There’s actually two surviving versions of the David and Goliath story. One is represented by the Greek Septuagint (LXX); the other is represented by the Masoretic Text and the Vulgate. The version represented by the Greek is the shorter, smoother one. The longer Hebrew version, on the other hand, has a number of continuity errors that give it away as a possible combination of two different versions of the David-Goliath story; the MT has combined the LXX source and (at least) one other source, grafting the latter to the former, but not always smoothly.
In the shorter version:
David is under Saul’s service as his armor-bearer and harpist (16:15-23). During an Israelite-Philistine battle, Goliath - measuring an impressive, but not totally unusual “four cubits and a span” (six feet nine inches) - appears to challenge the Israelites in the hearing of Saul and David (17:1-11). David volunteers to fight Goliath, recounting how he used to kill lions and bears with his bare hands, back when he was a shepherd boy. He manages to kill Goliath using his slingshot (17:32-49). Beheading Goliath with a sword, David takes the head to Jerusalem - which would have still been under Jebusite domination then (17:51-54). Saul grows increasingly jealous of David when the people start praising David more than him (18:6-9), so he removes David from his direct service and appoints him “a commander of a thousand;” David’s increasing popularity frightens Saul even more (18:12-16). He then tries to offer David his daughter Michal in marriage in exchange for 100 Philistine foreskins (secretly hoping to get rid of David); David manages to complete the task - to Saul’s bewilderment - and wins Michal (18:20-28).
That’s how the shorter LXX version goes. The longer version (MT / Vulgate) combines this shorter story with extra material, not always totally harmonized smoothly with the short story. In addition, there are little alterations in the shorter version as well.
(17:4) Goliath is now clearly a giant, measuring “six cubits and a span” - i.e. over 9 feet tall.
(17:12-31) David is portrayed as still being an unknown, young shepherd boy rather than Saul’s armor-bearer. It is his three of his eight brothers, not him, who serve in Saul’s army. David’s presence in the battlefield is explained as being due to him delivering food for his brothers. David overhears the rewards promised to the one who can defeat Goliath (“The king will enrich the man who kills him with great riches and will give him his daughter and make his father’s house free in Israel”). The eldest of the eight brothers, Eliab, chides David for coming to the battle: “I know your presumption and the evil of your heart, for you have come down to see the battle.” David brushes off his rebuke - he was just asking (“Was it not but a word?”). David’s words were overheard and is then brought before Saul.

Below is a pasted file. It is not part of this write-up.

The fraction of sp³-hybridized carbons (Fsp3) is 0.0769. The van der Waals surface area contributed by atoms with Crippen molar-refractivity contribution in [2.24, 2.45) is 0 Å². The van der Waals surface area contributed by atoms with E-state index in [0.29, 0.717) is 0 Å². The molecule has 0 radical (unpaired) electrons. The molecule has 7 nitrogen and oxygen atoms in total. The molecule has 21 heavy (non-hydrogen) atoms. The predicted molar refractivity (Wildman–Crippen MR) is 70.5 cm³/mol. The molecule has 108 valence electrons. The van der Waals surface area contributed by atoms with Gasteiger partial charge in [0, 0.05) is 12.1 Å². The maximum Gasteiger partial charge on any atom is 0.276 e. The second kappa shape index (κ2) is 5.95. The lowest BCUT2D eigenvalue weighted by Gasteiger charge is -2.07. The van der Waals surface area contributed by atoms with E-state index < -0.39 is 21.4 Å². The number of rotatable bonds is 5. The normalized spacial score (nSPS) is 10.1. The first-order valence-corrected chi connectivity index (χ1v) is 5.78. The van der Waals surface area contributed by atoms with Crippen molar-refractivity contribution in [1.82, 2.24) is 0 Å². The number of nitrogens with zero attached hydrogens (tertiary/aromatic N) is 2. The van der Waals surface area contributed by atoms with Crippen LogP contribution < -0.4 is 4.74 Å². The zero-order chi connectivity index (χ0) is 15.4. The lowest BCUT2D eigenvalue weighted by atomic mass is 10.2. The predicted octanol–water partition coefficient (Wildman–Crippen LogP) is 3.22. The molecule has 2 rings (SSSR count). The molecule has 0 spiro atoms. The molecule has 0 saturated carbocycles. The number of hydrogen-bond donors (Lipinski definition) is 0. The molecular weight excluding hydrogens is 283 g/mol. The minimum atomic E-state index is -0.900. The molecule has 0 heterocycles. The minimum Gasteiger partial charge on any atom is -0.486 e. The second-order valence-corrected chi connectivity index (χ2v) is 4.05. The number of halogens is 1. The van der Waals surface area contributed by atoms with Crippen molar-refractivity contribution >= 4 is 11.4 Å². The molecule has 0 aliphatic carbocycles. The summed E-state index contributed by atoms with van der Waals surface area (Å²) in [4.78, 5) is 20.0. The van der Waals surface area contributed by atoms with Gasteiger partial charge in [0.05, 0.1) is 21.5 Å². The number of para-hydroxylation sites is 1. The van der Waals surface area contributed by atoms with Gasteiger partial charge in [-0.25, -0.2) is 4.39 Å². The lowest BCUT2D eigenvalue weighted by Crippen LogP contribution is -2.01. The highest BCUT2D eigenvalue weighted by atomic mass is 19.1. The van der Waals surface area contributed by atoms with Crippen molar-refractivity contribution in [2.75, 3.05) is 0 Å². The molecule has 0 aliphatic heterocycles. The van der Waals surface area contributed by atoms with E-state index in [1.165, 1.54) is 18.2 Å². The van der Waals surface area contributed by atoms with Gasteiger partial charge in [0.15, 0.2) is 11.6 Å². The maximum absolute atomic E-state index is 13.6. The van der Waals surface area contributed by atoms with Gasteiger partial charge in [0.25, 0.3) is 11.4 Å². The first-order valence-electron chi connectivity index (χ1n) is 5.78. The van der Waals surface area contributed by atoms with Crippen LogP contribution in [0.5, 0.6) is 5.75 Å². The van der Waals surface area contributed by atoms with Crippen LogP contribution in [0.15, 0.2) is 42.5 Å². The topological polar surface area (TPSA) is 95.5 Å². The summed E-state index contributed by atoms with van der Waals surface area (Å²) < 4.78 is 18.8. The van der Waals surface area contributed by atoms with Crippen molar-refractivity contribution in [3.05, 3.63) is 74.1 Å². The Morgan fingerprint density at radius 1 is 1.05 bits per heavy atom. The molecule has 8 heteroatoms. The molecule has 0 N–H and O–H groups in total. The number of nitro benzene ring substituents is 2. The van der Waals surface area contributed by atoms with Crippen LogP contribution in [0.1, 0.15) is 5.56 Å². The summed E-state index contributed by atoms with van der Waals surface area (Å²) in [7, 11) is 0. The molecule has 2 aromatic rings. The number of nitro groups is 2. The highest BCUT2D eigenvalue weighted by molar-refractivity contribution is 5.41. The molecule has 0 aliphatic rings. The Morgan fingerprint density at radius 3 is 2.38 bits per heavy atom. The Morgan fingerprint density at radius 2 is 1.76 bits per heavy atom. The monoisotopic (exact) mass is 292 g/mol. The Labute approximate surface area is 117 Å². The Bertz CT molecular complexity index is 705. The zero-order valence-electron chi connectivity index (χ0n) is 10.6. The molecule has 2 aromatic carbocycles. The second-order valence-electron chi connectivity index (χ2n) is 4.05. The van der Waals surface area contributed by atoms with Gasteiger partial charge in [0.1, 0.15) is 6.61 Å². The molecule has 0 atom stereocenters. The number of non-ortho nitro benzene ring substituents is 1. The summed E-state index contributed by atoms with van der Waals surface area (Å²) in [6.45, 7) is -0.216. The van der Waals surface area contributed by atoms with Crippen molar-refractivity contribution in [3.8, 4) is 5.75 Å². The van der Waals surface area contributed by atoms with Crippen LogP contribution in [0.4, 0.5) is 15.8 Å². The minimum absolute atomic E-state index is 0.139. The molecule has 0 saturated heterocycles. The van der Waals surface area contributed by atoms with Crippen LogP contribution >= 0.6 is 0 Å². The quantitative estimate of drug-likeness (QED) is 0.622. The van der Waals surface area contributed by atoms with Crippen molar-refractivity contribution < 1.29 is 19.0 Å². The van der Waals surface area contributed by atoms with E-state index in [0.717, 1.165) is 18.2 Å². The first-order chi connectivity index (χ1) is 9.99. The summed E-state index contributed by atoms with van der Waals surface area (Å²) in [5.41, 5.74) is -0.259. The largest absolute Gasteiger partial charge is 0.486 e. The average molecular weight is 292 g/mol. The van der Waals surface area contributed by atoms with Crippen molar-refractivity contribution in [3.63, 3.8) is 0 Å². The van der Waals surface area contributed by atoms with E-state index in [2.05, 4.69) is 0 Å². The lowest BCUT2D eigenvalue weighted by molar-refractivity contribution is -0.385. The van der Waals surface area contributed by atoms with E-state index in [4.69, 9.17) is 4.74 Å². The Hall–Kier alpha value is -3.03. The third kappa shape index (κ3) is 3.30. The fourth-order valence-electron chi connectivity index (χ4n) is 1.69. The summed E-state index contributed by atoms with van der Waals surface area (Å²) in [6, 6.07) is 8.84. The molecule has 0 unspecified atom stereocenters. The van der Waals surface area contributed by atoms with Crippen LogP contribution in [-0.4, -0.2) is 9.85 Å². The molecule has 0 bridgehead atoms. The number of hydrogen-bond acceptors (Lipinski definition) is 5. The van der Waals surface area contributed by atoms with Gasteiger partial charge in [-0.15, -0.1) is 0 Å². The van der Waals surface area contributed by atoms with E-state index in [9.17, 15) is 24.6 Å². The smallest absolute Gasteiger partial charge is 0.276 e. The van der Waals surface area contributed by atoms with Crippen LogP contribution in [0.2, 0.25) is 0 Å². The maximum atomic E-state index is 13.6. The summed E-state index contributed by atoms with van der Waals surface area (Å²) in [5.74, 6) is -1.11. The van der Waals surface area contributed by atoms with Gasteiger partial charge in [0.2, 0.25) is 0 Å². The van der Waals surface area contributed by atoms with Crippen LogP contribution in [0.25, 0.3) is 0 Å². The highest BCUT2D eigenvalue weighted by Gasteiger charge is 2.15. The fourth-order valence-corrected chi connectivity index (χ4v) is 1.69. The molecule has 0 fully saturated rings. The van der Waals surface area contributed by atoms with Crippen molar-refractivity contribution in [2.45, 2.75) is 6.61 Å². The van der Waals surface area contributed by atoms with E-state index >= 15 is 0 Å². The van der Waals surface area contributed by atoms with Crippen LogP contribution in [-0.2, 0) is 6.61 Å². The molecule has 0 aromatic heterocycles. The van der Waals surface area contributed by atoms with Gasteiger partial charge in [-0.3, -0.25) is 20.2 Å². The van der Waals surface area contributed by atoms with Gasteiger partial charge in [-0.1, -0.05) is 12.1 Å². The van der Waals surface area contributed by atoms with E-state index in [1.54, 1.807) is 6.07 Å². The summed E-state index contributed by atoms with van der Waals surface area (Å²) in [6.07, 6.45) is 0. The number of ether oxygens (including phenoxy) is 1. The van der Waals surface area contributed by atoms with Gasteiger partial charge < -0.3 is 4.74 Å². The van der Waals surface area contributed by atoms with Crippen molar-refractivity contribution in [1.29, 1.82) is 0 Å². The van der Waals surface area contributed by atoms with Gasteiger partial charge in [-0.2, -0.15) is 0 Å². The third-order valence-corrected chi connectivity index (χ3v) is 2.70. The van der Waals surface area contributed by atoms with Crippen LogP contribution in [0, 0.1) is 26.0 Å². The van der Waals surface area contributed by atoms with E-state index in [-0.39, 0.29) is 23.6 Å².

(17:43) David’s biting remark to Goliath’s taunt found in the Greek version (“Am I a dog, that you come to me with a stick and stones (Hebrew ‘sticks’)?” - “No, but worse than a dog” ;)) is omitted in the Hebrew.
(17:50) The Hebrew adds this phrase: “So David prevailed over the Philistine with a sling and with a stone, and struck the Philistine and killed him. There was no sword in the hand of David.” In the shorter version, it’s unclear whose sword it was that David used to kill Goliath; the natural reading would be to be infer that it was David’s own sword (“And David ran and stood over him and took his sword and put him to death and cut off his head”). But in the longer version, the sword is strongly implied to be Goliath’s ("There was no sword in the hand of David. And David ran and stood over the Philistine and took his sword and drew it out of its sheath and killed him and cut off his head with it.
(17:55-58) Saul clearly does not recognize David the young shepherd boy; he has to ask his commander Abner who he is. Goliath’s head is said to be still “in [David’s] hand.” (What happened to David’s sending it to Jerusalem?) David introduces himself to Saul as though the man and boy had never met.
(18:1-6a) The covenant between David and Jonathan (vv. 1-5a) is not in the Greek. In the short version Jonathan is only to be introduced later in chapters 19-20, where he (as in the longer version) is sympathetic to David against his father Saul. Saul in v. 5 is said to have “set [David] over the men of war” (contradicting ch. 16, where Saul had already appointed David a position in the army as his armor-bearer).
Whereas in the shorter version, the Israelite women come out to meet and praise David, clearly in the context of his victory over Goliath (18:6-9 immediately follows chapter 17), in the longer version, the women are said to come out to meet Saul, but their song does not so much praise him as David instead.
(18:8-12) The longer version adds the incident about Saul being tormented by “a harmful spirit” and throwing a spear at David (a version of which is also found in 19:9-10). The shorter version has a more natural sequence of events: Saul is first envious (18:8-9), then suspicious (18:12), then frightened of David’s success (18:13-15). Saul wants David killed by the Philistines (18:21), then by his own sons and servants (19:1), and when all that fails, he tries to kill David himself (19:9-10). The longer version kinda ruins this flow by prematurely adding the story of Saul’s failed attempt to skewer David to the wall.
(18:17-19) The longer version adds Saul offering his eldest daughter Merab to David first (as per custom), which he turns down. At which Saul then offers Michal.
(18:27) The shorter version has David successfully collecting one hundred Philistine foreskins for Saul. The longer Hebrew version ups the ante by having David collect two hundred foreskins - twice that of Saul’s demand.